The primary conclusions from this paper include the following key points:
The oil and gas industry is still trying to resolve the issues surrounding the widespread adoption of Intelligent-Energy solutions. One such issue is the misalignment of corporate goals and individual motivators.
Factors inhibiting the adoption of IE solutions include the workforce's reluctance to change, the principles of Maslow's Hierarchy, and the 10,000-Hour Rule. Industry-wide circumstances, such as data overload (as illustrated by Miller's Magical Number 7 concept) and the need to minimize operational risk, are driving the need to adopt IE practices. Ultimately, widespread adoption of IE principles is highly dependent on acceptance by the individual.
Transformation requires change, and change threatens the status quo. Maslow's work tells us that change will be deeply resisted by the Hierarchical Cultures defined by Cameron and Quinn (2005).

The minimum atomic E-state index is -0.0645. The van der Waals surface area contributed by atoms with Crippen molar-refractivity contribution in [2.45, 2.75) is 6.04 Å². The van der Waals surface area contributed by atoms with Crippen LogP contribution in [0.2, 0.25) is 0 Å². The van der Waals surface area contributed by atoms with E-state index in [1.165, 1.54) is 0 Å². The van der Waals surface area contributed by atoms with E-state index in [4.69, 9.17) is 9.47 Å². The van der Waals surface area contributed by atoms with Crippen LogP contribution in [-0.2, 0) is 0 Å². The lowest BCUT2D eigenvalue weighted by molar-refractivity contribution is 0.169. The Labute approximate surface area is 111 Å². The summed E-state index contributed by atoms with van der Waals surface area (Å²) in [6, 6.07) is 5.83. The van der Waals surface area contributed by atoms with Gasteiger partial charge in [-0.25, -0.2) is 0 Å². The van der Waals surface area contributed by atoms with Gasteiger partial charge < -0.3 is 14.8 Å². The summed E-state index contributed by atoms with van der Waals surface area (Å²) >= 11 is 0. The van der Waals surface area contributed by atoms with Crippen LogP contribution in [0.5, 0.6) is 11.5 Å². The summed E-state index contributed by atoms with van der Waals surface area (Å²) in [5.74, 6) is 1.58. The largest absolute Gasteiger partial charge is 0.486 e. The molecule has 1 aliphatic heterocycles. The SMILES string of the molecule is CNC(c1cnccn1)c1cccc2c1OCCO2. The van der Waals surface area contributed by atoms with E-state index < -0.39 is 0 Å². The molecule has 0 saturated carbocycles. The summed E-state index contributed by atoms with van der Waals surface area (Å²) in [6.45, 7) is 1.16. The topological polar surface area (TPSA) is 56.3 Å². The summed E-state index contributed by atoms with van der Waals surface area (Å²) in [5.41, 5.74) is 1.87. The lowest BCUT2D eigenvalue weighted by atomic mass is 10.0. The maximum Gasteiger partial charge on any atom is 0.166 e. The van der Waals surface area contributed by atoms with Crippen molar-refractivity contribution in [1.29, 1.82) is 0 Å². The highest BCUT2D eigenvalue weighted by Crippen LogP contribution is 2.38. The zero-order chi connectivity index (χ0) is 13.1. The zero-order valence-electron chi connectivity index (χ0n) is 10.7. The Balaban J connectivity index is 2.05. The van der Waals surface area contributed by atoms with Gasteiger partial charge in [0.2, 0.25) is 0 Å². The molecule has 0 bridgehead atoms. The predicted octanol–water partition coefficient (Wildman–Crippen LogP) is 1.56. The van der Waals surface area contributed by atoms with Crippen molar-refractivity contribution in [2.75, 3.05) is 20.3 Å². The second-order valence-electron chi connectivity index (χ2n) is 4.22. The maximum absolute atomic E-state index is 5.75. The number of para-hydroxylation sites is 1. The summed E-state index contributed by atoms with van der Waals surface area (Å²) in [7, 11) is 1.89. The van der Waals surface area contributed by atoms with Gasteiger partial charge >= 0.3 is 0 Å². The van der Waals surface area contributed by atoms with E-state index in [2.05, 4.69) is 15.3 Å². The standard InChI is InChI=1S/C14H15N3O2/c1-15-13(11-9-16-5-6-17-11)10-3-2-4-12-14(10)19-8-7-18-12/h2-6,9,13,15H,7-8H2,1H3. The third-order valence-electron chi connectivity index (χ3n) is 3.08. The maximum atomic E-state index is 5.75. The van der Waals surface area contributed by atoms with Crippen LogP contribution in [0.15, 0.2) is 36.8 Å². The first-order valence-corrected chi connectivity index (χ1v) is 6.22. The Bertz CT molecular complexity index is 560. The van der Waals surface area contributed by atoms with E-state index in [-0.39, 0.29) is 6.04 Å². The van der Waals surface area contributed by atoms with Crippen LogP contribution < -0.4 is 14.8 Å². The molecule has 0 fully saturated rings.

People (as manifested and represented by their culture) are a major factor in our industry's slow pace of change and limited adoption of Intelligent-Energy principles.
Successful adoption of Intelligent-Energy principles will only be mastered with an extended period of deliberate practice, which means learning through many cycles of trial and error.
The Magical Number 7 (now reduced to 3) suggests a limitation on the type and number of issues that can be processed/handled in short-term working memory. This means that as long as the industry relies on individuals to oversee and monitor more than 3 critical aspects of an operation without appropriate decision support systems, an element of excessive operational risk will be present.